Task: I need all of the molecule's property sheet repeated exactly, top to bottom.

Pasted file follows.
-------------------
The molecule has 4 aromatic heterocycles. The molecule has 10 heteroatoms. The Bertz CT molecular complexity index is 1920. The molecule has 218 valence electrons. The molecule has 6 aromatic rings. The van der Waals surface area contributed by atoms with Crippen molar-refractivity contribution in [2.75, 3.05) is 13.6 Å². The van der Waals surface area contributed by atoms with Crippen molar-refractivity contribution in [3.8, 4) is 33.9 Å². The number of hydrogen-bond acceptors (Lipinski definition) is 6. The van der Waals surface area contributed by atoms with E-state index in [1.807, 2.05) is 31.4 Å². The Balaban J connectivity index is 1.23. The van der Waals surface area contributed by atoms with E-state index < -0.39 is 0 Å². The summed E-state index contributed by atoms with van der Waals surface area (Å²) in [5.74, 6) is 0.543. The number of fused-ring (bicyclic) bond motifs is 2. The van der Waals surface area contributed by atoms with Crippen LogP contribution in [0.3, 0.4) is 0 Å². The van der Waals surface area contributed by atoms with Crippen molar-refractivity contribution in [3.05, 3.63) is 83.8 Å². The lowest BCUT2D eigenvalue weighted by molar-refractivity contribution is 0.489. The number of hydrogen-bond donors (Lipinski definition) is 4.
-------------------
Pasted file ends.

The molecule has 4 aromatic heterocycles. The molecule has 10 heteroatoms. The Bertz CT molecular complexity index is 1920. The molecule has 218 valence electrons. The molecule has 6 aromatic rings. The van der Waals surface area contributed by atoms with Crippen molar-refractivity contribution in [2.75, 3.05) is 13.6 Å². The van der Waals surface area contributed by atoms with Crippen molar-refractivity contribution in [3.8, 4) is 33.9 Å². The number of hydrogen-bond acceptors (Lipinski definition) is 6. The van der Waals surface area contributed by atoms with E-state index in [1.807, 2.05) is 31.4 Å². The Balaban J connectivity index is 1.23. The van der Waals surface area contributed by atoms with E-state index < -0.39 is 0 Å². The summed E-state index contributed by atoms with van der Waals surface area (Å²) in [5.74, 6) is 0.543. The number of fused-ring (bicyclic) bond motifs is 2. The van der Waals surface area contributed by atoms with Crippen LogP contribution in [0.3, 0.4) is 0 Å². The van der Waals surface area contributed by atoms with Crippen molar-refractivity contribution in [3.05, 3.63) is 83.8 Å². The lowest BCUT2D eigenvalue weighted by molar-refractivity contribution is 0.489. The number of hydrogen-bond donors (Lipinski definition) is 4.